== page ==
I am becoming more aware of my nutritional needs, after living with my friend Patricia for a brief period of time. When I say nutrients, I am referring to emotional, mental, and spiritual needs; something that nourishes and uplifts me, and fuels my growth.
I realize that I have very low reception and perception for a lot of the mainstream nutrients and activities such as movies, snacks, and shopping. My interest level in these things has dropped. But because I was with my friend, I would join her in consuming these foods, not so much because I enjoyed them, but because I appreciated the company.
However, there are things that I cannot stand. On the first night when Patricia was watching LOL: Last One Laughing, I wasn’t too interested in it but because I saw the actor Andrew Phung who played in Kim’s Convenience, a tv series which was super hilarious, I stayed with her and watched a little bit of it. It was funny, but I didn’t like all the characters and jokes. So after a while, I left.
The next night, she was watching Hell’s Kitchen. I couldn’t even get close to the television. She said she really liked it. I sat down to watch for a bit. I couldn’t stand the anger and tension in the show. I got up and left, saying, “I don’t like the attitude of the host.” She was telling me how good the host was, that he wrote many books, etc. I was surprised by his talent and success, but I was still not impressed by his vibe.
Third night, she was still watching Hell’s Kitchen. I didn’t go to the living room. I stayed in the dining room, this time being a bit more vocal about not liking the host’s shouting. In fact, I was getting a bit annoyed at the tv show blaring out in the living room. Later, I realized it was because I was menstruating, so my tolerance level was down to zero.
On the fourth night, Patricia suggested that we watch the Taiwanese teacher’s video on the television screen, because I mentioned one of the exercises that she could do, and I was going to show it to her on my phone. She said better to watch it on the television screen instead. After we watched it, we discussed a bit before going to bed. To me, that was a nourishing way to end a day.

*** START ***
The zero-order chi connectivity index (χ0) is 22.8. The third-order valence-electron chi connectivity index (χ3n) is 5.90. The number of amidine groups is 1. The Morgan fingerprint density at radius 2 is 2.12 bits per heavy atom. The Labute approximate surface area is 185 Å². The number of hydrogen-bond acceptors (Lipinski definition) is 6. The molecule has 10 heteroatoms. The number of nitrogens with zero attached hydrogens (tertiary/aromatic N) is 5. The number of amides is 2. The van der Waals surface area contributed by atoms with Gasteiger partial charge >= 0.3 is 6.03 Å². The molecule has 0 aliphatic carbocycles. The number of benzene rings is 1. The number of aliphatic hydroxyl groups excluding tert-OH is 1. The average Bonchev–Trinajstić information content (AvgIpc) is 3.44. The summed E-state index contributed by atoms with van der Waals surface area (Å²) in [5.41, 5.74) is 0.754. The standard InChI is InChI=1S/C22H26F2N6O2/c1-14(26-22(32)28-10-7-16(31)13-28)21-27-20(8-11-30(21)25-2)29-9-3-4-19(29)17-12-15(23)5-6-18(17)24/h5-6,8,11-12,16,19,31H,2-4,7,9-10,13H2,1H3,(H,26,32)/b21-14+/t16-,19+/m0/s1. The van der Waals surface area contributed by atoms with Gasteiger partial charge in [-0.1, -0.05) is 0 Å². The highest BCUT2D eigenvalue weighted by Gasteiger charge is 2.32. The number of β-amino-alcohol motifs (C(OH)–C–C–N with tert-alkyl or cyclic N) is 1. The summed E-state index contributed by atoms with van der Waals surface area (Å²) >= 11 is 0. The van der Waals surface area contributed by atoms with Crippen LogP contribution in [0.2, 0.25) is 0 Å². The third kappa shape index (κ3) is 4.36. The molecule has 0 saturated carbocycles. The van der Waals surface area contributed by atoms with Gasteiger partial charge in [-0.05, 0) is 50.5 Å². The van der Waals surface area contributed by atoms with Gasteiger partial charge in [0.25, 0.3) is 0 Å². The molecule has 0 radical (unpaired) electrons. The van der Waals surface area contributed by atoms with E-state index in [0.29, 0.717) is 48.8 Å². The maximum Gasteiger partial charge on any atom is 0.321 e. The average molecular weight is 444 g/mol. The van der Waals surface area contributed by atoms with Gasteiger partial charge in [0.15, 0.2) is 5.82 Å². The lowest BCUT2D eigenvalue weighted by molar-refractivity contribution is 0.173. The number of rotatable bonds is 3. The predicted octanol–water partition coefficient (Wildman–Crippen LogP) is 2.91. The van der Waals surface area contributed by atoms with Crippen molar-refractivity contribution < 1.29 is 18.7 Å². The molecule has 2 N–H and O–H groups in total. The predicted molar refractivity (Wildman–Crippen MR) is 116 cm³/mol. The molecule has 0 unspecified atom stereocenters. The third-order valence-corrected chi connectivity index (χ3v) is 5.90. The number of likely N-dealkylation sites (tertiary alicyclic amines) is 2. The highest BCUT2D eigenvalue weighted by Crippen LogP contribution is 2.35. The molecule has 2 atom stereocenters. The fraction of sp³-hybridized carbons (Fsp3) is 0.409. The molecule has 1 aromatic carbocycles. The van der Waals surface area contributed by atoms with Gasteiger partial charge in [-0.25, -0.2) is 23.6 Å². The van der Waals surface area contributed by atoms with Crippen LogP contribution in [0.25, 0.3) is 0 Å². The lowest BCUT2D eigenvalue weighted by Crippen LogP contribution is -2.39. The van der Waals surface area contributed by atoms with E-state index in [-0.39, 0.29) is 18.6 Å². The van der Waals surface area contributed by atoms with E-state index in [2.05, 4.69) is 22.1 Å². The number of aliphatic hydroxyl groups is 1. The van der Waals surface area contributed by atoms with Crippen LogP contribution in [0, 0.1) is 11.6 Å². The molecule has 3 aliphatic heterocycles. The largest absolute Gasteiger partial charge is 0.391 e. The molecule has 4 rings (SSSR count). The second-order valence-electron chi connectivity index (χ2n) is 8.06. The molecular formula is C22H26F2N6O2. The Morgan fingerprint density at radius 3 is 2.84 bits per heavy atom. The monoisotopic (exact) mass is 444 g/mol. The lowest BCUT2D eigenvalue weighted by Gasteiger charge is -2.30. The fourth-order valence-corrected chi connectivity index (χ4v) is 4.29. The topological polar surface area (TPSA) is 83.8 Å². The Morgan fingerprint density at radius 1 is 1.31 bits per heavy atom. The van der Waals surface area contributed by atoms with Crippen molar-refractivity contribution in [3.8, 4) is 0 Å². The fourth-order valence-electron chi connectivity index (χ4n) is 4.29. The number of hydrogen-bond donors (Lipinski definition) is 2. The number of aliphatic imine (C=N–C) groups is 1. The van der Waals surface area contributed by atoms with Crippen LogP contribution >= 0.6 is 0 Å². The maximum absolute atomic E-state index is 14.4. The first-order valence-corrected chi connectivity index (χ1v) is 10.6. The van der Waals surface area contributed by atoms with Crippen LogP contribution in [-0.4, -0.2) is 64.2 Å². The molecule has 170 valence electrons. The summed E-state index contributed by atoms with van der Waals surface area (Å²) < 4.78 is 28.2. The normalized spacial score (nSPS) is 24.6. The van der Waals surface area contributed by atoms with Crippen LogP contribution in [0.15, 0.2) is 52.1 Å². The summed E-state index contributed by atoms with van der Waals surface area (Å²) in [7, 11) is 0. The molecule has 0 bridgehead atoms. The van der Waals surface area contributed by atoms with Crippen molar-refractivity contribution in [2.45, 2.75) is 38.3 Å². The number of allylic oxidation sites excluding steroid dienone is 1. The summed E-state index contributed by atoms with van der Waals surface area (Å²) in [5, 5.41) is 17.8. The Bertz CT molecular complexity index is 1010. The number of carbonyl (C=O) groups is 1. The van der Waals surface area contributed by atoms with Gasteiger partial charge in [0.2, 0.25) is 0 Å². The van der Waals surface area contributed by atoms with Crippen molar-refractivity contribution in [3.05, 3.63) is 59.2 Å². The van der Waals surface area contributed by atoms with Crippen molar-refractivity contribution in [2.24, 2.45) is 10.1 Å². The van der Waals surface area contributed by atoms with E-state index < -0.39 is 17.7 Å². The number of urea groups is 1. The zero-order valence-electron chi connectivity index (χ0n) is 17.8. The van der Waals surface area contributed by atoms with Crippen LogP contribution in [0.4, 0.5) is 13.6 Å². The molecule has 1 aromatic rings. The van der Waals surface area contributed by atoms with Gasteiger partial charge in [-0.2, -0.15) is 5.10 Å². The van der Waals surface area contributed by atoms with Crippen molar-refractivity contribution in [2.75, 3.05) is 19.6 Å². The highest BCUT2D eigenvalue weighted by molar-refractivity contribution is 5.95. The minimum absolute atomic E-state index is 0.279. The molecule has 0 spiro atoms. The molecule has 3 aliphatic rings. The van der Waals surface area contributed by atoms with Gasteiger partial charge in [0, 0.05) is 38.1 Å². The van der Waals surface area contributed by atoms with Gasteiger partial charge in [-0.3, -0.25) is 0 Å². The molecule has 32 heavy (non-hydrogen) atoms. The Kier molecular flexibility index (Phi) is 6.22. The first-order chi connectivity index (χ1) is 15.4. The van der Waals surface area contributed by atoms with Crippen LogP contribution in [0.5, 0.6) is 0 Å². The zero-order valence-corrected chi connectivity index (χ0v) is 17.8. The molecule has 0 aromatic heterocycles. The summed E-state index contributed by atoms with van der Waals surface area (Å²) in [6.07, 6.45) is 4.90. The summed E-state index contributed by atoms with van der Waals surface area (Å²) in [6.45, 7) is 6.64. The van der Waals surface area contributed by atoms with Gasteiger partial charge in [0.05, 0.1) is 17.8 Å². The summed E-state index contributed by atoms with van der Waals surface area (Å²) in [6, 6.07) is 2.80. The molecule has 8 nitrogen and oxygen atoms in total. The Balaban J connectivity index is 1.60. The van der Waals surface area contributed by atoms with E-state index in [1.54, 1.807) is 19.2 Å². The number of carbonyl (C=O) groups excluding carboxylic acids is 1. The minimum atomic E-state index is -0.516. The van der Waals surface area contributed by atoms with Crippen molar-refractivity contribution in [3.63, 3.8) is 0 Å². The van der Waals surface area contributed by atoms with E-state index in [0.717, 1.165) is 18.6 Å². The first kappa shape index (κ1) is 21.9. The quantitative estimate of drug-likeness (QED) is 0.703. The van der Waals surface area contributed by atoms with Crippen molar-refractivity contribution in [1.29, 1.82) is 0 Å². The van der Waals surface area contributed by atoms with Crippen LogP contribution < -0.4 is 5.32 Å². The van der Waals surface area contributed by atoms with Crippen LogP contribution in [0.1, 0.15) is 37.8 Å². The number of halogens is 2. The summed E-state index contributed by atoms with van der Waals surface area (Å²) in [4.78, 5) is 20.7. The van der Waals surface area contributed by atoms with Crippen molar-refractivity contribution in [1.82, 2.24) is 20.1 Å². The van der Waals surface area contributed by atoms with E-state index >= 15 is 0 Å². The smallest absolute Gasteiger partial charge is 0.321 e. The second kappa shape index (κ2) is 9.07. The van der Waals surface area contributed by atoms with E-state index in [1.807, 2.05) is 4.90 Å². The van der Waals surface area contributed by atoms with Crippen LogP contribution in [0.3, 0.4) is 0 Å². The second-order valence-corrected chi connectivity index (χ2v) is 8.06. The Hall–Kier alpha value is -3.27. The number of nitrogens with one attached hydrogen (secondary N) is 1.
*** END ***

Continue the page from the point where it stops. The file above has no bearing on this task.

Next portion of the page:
Every night after that, we watched the teacher’s videos, followed by my translation and explanation, and sometimes we discussed. I was quite surprised by the change in our choice of entertainment. I did project the thought of showing her the video on the fourth day, so the fact that we watched it together didn’t surprise me. However, the rest of the nights did surprise me. And I appreciated the fact that she accommodated me in my nutritional acquisition, and I was glad that she could benefit from it as well.
I remember her to be someone who takes on other people’s interests. In the past, I didn’t really share my interests with her. Now, I did, and was surprised by her receptivity. On a higher level, I wonder if it was because I needed to share my interests with someone, to be able to talk about it with someone. Previously, I had Philippe to discuss spiritual topics with, but he left.
One of the many effects of the videos is that the audience become more tuned in to themselves. That’s one of the biggest intentions of the teacher when she designed this course. Healing begins by first having the person returns to herself, to her core. For people whose awareness are habitually outward instead of inward, this return to self can cause some psychological adjustments. A lot of the students tend to doze off in her class. It is a common and normal response for people who are not used to returning to themselves. Patricia dozed off quite a few nights while watching the videos.
To me, this course offers a lot more nutrients than Netflix or other tv shows. It’s not that those movies and shows are useless; they serve a different purpose and therefore do have value. They just do not align with my higher aspirations and current needs.
For nutrients, previously I would read and reread Seth Materials, or watch other spiritual teachers like Sadhguru and Eckhart Tolle. But I find that the Taiwanese teacher still offers the most growth potential and nutritional value.
I am beginning to notice that I don’t absorb a lot of mainstream information. And when I live in a household that consumes a lot of it, I find that I cannot be very engaged in the process, and even if I try, I cannot do it for too long. In worst case scenario, I get mad when it is being played within earshot.
Previously, before going to stay with Patricia, I had little awareness of the difference in what I consumed compared to others. But after experiencing the discomfort when consuming Patricia’s food, I realized it wasn’t simply a difference in preference, but a tolerance issue, which implied to me that it was a matter of habit and lifestyle.
While being away from home highlighted my particular nutritional needs–what suits me and what doesn’t–I find that it also highlighted some much bigger needs that I have yet to meet.